Jarred: [00:09:25] Yeah, like, I had a friend of mine that he had a laundromat. And he gave me a couple of tips because he bought the laundromat from carpet-cleaning money from a business that he had many years ago. So he was just like, listen, just use these chemicals and it’ll kind of keep you out of trouble. The saying is, you know, it’s all good until it’s not. So, everything was working until one day I was looking at this fabric. I didn’t know what it was and then cleaned and I turned a whole sage green couch, I turned the whole thing pink in one day. I was like, oh my God. I was like, scared. The only thing I did was really go back to the customer and when they called me, I said, listen, I’ll do whatever it takes to make it right. And they were just so appreciative. Honestly, I was shocked, but they didn’t even really care. They’re like just refund us for the cleaning, we don’t really care that much about this couch. Our kids play on it and whatever, and good luck. And oddly enough they still use me.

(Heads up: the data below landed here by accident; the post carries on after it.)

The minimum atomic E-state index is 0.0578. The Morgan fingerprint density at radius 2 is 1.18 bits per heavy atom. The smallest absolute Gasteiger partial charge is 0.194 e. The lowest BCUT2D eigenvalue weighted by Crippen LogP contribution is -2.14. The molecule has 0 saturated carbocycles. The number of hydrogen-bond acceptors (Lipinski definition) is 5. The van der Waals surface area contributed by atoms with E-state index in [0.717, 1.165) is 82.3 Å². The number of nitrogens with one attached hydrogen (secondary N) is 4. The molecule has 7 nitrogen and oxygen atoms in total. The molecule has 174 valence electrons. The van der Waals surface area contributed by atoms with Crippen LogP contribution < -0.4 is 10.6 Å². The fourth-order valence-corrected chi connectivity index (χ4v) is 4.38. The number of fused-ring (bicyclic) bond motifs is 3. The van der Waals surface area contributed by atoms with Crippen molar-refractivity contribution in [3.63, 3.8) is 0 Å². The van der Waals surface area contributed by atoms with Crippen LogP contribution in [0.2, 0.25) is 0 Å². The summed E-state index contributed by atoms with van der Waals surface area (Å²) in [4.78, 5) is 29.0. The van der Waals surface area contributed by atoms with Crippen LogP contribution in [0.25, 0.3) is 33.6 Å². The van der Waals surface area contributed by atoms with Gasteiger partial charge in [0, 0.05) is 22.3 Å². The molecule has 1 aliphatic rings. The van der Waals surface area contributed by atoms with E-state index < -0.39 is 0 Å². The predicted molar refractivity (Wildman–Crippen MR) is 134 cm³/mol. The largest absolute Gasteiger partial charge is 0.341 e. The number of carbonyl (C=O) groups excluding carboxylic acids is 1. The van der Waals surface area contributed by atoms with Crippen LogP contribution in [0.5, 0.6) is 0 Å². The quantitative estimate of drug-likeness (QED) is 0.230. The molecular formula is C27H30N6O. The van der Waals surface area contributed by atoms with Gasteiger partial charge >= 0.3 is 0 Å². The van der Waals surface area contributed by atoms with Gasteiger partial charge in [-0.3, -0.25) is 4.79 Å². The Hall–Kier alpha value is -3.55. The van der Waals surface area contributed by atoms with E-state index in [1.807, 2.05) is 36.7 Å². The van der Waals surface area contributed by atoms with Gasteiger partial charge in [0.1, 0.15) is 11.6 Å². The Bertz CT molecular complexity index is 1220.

[00:10:22] That’s when I started finding these little chat rooms online for cleaning dorks like me. Once I started cleaning on a regular basis, that’s when I was like, okay, I really need to educate myself. And I started taking classes and that kind of stuff, too.
Wailin: [00:10:35] After you started taking these classes and learning more about different kinds of fabrics and different kinds of chemicals to clean them, did you ever figure out what happened with that green couch that turned pink?
Jarred: [00:10:46] Yes. It’s funny because I’ve fixed that type of problem for other cleaners since then. Not to get super-duper technical, but—
Wailin: [00:10:56] Oh, you can get super-duper. I’m curious now.
Jarred: [00:10:58] Okay. All right, great. So here’s what happens. Many, many years ago, they made this law where they have to put a flame retardant inside a cushion that has any feathers. That way, if you fall asleep with a cigarette, cigarette hits the cushion, then, blah blah blah. Many times, it’s like a pinkish or red color and it’s inside the cushion. Over time, it will wick all the way to the top where the fabric is, especially after it gets wet. So, since I was using a machine that uses water, what it did is it activated those dyes that are in the flame retardant and they wicked all the way to the surface of the fabric.